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It's Over, Baby

How I fell out of love with Common.

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Common

House of Blues, 2/27

Last summer, when Common released Be (GOOD/Geffen), I wrote in my blog that the album was causing a communal feminist boner across the land--his dynamic, self-actualized version of masculinity was something unseen in popular hip-hop, where Young Jeezy saying "I'm so emotional / I love my Glock" passes for soul-searching. In the Twin Cities City Pages I even wrote that one of the disc's better singles, "Faithful"--basically an extended metaphor comparing monogamy to religious faith--"conflates liberation theology and adult male reckoning." Be affirmed the possibility of introspection, reconciliation, and self-awareness in hip-hop, even more so than Common's previous albums--suddenly he was playing Paul to Kanye's Jesus, comporting himself like a fresh convert eager to show the world the new man he'd become. It gave me hope that hip-hop still contained the seeds of its own salvation, and that the whole genre wasn't necessarily going to degenerate into an every-man-for-himself apocalypse of late-stage capitalism and unrepentant machismo.

But just a few minutes into the first show of Common's recent three-night stint at House of Blues, I was already debating who was the bigger sucker: him, for imagining that his doting audience wouldn't rebel at the wackness he was perpetrating, or me, for believing in him in the first place.

For all his sweet rhymes and all the serious questions he asks himself--what does it mean to be a man, what does it mean to be a rapper--Common lost me as soon as he pulled a woman out of the crowd to use as a prop. At hip-hop shows it's fairly standard to get some ladies up onstage for a bit of mutual grinding, but Common's stunt--while a lot tamer in some ways--was also way more fucked-up. It's one thing for a performer to flirt with a stranger, to dance close with her and serenade her--she's Everygirl, standing in for the One, and maybe she'll even enjoy the role. But it's another thing entirely to then set her on a stool and act like you're about to finger her in front of 1,300 paid admissions, stopping your cupped hand two or three inches from her pussy while she looks embarrassed and stares at the ground. Hell, if you've gone that far, you might as well stand her up, turn her around, and pretend-hump her from behind while your DJ plays R. Kelly's "Bump n' Grind."

The rest of the show didn't do nearly enough to redeem that performance. Common came onstage looking dapper in cords and a sweater vest, bounding over the monitors with cartoonish energy. For most of the show he rapped almost anxiously, landing ahead of the beat, backed by a DJ (overutilized) and a live drummer and keyboardist (underutilized). He started with his hit "Go," made another stop at "Faithful," and segued into a couple old chestnuts like Dre and Snoop's "Nuthin' but a G Thang." During a medley the DJ played "Love of My Life" by Common's ex Erykah Badu, and Common stood motionless in the spotlight for almost an entire chorus, his arms folded, his legs apart, his head turned toward one shoulder so he could cast his gaze upon the crowd--the classic Run-DMC B-boy stance. You could almost hear him thinking, "Check this shit out. This song is about me." By the time the medley was over the DJ couldn't even get the crowd hyped with "It Takes Two," which is a sign of dire, dire trouble. I'm not even going to talk about Common's marginal breakdancing or his apparent need to play the piano.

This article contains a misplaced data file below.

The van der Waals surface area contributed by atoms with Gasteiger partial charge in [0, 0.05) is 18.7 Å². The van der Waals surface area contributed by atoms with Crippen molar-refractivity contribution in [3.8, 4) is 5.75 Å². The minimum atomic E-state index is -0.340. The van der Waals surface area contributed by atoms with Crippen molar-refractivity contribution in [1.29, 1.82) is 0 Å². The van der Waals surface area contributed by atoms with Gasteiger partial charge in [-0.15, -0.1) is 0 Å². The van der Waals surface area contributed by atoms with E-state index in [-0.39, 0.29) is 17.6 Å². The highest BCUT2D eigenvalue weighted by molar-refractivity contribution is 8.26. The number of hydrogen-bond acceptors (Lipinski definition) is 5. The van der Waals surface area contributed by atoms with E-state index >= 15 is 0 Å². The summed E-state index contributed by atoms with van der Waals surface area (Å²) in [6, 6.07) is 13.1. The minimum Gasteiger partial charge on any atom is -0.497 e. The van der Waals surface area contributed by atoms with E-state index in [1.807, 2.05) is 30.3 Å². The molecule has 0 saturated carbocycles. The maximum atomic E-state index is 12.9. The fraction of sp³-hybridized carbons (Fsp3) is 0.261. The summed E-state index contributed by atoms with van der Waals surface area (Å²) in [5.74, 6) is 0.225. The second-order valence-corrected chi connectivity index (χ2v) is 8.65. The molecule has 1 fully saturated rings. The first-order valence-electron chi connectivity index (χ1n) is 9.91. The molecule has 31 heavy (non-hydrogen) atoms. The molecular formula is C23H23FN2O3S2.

To top it off, his between-song banter--usually the best way for an artist to bond with a crowd--sounded stiff and rote, like he needed every ounce of his concentration to get it out. Before "Faithful" he established the theme he'd riff on for the rest of the night: as a man you try to stay true to your girl, your wifey, or your wife, but then when you go to a basement party and you get up around other girls who are smelling good, well, it's a hopeless case. He pointed out that it'd be a lot simpler for men to avoid cheating if there weren't Other Women willing to sleep with them. "I ain't sayin' it's right," he said, "but . . . some of you ladies gotta get your shit together." I wonder if he even realized he was wrecking his own metaphor--since when is God obligated to accept bizarre rationalizations when believers backslide? If he did, it didn't keep him from speaking on the Almighty's behalf. He insisted that his five Grammy nominations were how God let him know he was doing the right thing and said that "Hurricane Katrina was God's way of getting people to open their doors to strangers." Yeah, try telling that to the Ninth Ward.

What's painfully clear is that the new man Common sees in himself has about as much overlap with reality as the perfect superfreaky girl he raps about on "Go." He wants to be a player for the men, sensitacho for the ladies, conscious for those that care, a superstar for the hometown headz--but by trying to appeal to every side he comes off as a run-of-the-mill panderer instead of a multifaceted artist. It might help if he threw himself into even one role with real conviction, but he doesn't. We're left holding onto our fantasies about what he might've been--and feeling taken for having decided to care in the first place.

Art accompanying story in printed newspaper (not available in this archive): photo/Jim Newberry.

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